Purpose: To describe the magnetic resonance (MR) imaging appearance of Creutzfeldt-Jakob disease (CJD).
Materials and methods: MR images obtained in 29 patients who died of CJD (aged 53-77 years at death) were retrospectively reviewed by three neuroradiologists blinded to the diagnosis.
Results: Moderate to marked bilateral, symmetrically increased signal intensity was demonstrated in the putamen and caudate nucleus on T2- and proton-density-weighted MR images in 23 patients (79%). In six patients (21%), images showed no major signal intensity abnormalities. T1-weighted images revealed no signal intensity abnormalities and no contrast material enhancement. The degree of atrophy in the cortex and basal ganglia corresponded to the time between onset of symptoms and MR imaging. All patients with a disease duration of longer than 4 months had substantial volume loss.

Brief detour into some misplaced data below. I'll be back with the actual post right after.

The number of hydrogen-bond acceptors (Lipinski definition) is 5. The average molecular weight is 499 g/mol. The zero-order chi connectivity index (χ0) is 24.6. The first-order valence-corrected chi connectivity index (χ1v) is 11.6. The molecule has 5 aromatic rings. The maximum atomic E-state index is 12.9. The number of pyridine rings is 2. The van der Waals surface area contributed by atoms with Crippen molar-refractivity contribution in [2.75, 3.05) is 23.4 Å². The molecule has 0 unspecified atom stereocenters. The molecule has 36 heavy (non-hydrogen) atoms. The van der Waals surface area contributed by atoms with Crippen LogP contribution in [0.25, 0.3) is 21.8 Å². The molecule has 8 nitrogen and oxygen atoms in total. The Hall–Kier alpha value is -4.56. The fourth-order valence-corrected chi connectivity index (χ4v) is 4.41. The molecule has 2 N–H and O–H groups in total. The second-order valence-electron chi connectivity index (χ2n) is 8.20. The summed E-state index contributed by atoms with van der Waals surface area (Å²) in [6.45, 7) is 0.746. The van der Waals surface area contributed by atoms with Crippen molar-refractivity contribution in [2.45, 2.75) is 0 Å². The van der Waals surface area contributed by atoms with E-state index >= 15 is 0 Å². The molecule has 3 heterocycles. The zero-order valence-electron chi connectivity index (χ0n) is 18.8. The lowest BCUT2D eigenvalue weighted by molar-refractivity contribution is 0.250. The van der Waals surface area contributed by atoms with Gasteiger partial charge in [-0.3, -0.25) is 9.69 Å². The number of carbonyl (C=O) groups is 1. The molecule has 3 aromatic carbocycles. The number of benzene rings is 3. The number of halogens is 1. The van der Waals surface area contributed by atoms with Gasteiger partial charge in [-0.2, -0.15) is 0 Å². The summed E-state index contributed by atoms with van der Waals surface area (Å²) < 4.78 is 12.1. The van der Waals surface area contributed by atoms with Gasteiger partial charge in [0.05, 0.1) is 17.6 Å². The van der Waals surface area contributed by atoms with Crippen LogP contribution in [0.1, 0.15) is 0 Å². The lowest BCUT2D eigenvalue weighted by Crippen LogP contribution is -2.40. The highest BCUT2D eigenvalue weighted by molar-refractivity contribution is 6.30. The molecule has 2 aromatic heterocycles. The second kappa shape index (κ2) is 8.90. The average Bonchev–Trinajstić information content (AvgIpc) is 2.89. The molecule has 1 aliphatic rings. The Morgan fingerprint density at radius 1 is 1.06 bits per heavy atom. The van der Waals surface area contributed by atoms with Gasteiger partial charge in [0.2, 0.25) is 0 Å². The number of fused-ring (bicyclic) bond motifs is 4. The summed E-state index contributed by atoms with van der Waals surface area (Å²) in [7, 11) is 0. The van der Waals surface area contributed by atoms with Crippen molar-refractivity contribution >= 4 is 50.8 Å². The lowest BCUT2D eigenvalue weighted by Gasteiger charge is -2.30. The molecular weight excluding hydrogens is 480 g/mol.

Conclusion: Although approximately 20% of the patients did not have MR imaging abnormalities, MR imaging did show signal intensity alterations due to gliosis and spongiform changes early in the course of CJD in the remaining 80%. The demonstration of bilateral areas of increased signal intensity that predominantly affected the caudate nuclei and the putamina on long-repetition-time MR images in an elderly patient with rapidly progressive dementia represents a specific finding and clearly should suggest the diagnosis of CJD.